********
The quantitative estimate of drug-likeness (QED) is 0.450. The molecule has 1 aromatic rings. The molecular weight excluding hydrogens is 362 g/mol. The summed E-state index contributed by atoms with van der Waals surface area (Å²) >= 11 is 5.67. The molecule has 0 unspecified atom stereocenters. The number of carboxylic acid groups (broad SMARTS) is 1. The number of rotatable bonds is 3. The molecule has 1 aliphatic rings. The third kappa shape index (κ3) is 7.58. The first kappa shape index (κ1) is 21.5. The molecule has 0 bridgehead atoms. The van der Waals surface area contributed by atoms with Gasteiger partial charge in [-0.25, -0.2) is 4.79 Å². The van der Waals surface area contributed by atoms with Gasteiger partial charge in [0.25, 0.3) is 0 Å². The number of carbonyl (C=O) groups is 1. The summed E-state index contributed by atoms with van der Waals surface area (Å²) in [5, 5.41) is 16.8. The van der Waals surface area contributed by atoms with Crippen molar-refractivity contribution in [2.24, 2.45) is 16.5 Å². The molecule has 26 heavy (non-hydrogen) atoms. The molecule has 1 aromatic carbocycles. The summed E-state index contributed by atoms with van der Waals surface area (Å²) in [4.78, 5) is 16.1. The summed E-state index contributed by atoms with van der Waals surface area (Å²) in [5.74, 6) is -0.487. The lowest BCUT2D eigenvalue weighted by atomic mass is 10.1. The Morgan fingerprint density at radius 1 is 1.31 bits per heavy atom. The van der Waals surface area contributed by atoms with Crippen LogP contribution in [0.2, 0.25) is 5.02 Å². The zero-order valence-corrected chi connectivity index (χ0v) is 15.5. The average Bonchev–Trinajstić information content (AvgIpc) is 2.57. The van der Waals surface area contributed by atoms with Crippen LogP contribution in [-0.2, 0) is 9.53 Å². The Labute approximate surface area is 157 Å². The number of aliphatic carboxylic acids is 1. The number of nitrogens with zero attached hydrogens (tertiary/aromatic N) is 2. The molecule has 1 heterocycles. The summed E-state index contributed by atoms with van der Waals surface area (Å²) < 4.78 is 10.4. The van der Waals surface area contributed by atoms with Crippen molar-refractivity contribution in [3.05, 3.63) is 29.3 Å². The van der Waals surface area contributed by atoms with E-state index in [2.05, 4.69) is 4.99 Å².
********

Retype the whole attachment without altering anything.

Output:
The quantitative estimate of drug-likeness (QED) is 0.450. The molecule has 1 aromatic rings. The molecular weight excluding hydrogens is 362 g/mol. The summed E-state index contributed by atoms with van der Waals surface area (Å²) >= 11 is 5.67. The molecule has 0 unspecified atom stereocenters. The number of carboxylic acid groups (broad SMARTS) is 1. The number of rotatable bonds is 3. The molecule has 1 aliphatic rings. The third kappa shape index (κ3) is 7.58. The first kappa shape index (κ1) is 21.5. The molecule has 0 bridgehead atoms. The van der Waals surface area contributed by atoms with Gasteiger partial charge in [-0.25, -0.2) is 4.79 Å². The van der Waals surface area contributed by atoms with Gasteiger partial charge in [0.25, 0.3) is 0 Å². The number of carbonyl (C=O) groups is 1. The summed E-state index contributed by atoms with van der Waals surface area (Å²) in [5, 5.41) is 16.8. The van der Waals surface area contributed by atoms with Crippen molar-refractivity contribution in [2.24, 2.45) is 16.5 Å². The molecule has 26 heavy (non-hydrogen) atoms. The molecule has 1 aromatic carbocycles. The summed E-state index contributed by atoms with van der Waals surface area (Å²) in [4.78, 5) is 16.1. The summed E-state index contributed by atoms with van der Waals surface area (Å²) in [5.74, 6) is -0.487. The lowest BCUT2D eigenvalue weighted by atomic mass is 10.1. The Morgan fingerprint density at radius 1 is 1.31 bits per heavy atom. The van der Waals surface area contributed by atoms with Crippen LogP contribution in [0.2, 0.25) is 5.02 Å². The zero-order valence-corrected chi connectivity index (χ0v) is 15.5. The average Bonchev–Trinajstić information content (AvgIpc) is 2.57. The van der Waals surface area contributed by atoms with Crippen LogP contribution in [-0.2, 0) is 9.53 Å². The Labute approximate surface area is 157 Å². The number of aliphatic carboxylic acids is 1. The number of nitrogens with zero attached hydrogens (tertiary/aromatic N) is 2. The molecule has 1 heterocycles. The summed E-state index contributed by atoms with van der Waals surface area (Å²) < 4.78 is 10.4. The van der Waals surface area contributed by atoms with Crippen molar-refractivity contribution in [3.05, 3.63) is 29.3 Å². The van der Waals surface area contributed by atoms with E-state index in [2.05, 4.69) is 4.99 Å².